PODGORICA, Montenegro (AP) — South Korea and the United States have requested the extradition from Montenegro of Terraform Labs founder Do Kwon, who is wanted in connection with a $40 billion crash of the firm’s cryptocurrency that devastated retail investors around the world, Montenegro's justice minister said Wednesday.
Do Kwon and another South Korean citizen were arrested in Montenegro last week on international arrest warrants. A court in the small European country ordered the two detained for 30 days for legal proceedings, Justice Minister Marko Kovac said.
South Korea asked Interpol in September to circulate a “red notice” asking the agency’s 195 member nations to find and apprehend the 31-year-old Kwon.
He and the other man were arrested at Montenegro’s Podgorica Airport on March 24 while trying to depart for Dubai using fake Costa Rican passports, authorities have said.
They are believed to have been hiding in Serbia but moved to Montenegro after South Korean investigators tracked their whereabouts and asked Serbian authorities to detain them, the South Korean Justice Ministry said when the arrests were made.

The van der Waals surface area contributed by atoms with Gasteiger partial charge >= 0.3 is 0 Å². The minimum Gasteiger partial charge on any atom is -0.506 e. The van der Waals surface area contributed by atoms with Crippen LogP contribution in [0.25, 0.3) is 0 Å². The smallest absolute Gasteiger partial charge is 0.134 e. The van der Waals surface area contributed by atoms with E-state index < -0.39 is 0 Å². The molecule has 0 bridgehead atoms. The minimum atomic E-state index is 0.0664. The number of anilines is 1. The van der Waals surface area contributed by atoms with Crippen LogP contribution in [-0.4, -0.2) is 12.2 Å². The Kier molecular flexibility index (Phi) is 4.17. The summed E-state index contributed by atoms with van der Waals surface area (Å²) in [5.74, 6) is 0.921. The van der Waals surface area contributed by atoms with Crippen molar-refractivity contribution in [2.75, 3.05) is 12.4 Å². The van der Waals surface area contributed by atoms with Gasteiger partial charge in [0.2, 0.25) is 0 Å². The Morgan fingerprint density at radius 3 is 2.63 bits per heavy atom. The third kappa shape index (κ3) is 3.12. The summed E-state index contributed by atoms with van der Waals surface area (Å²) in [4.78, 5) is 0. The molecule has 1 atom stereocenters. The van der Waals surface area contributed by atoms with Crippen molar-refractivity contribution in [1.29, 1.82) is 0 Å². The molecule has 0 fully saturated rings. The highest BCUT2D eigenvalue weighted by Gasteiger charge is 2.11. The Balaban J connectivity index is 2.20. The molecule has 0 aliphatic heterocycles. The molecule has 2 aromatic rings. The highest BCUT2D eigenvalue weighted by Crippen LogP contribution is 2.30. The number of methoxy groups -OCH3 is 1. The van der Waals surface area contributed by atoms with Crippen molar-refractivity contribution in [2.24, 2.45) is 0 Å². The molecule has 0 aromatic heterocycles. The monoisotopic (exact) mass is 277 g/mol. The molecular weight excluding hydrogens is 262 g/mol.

Kovac, the Montenegrin justice minister, said both men were under investigation in Montenegro for possessing false documents and could face criminal proceedings for the offense, which carries a potential sentence of up to five years in prison.
It was not immediately clear when and to which country Do Kwon could eventually be extradited. Kovac said South Korea was seeking the extradition of both suspects, while the U.S. requested only to have Kwon handed over.
“The Ministry of Justice of Montenegro guarantees that the citizens of South Korea will be granted all the rights in accordance with the laws in Montenegro and international agreements,” said Kovac.
Kwon and five others connected to Terraform are wanted because of allegations of fraud and financial crimes in relation to the implosion of its digital currencies in May 2022.
TerraUSD was designed as a “stablecoin,” a currency which is pegged to stable assets like the U.S. dollar to prevent drastic fluctuations in prices. However, around $40 billion in market value was erased for the holders of TerraUSD and its floating sister currency, Luna, after the stablecoin plunged far below its $1 peg in May.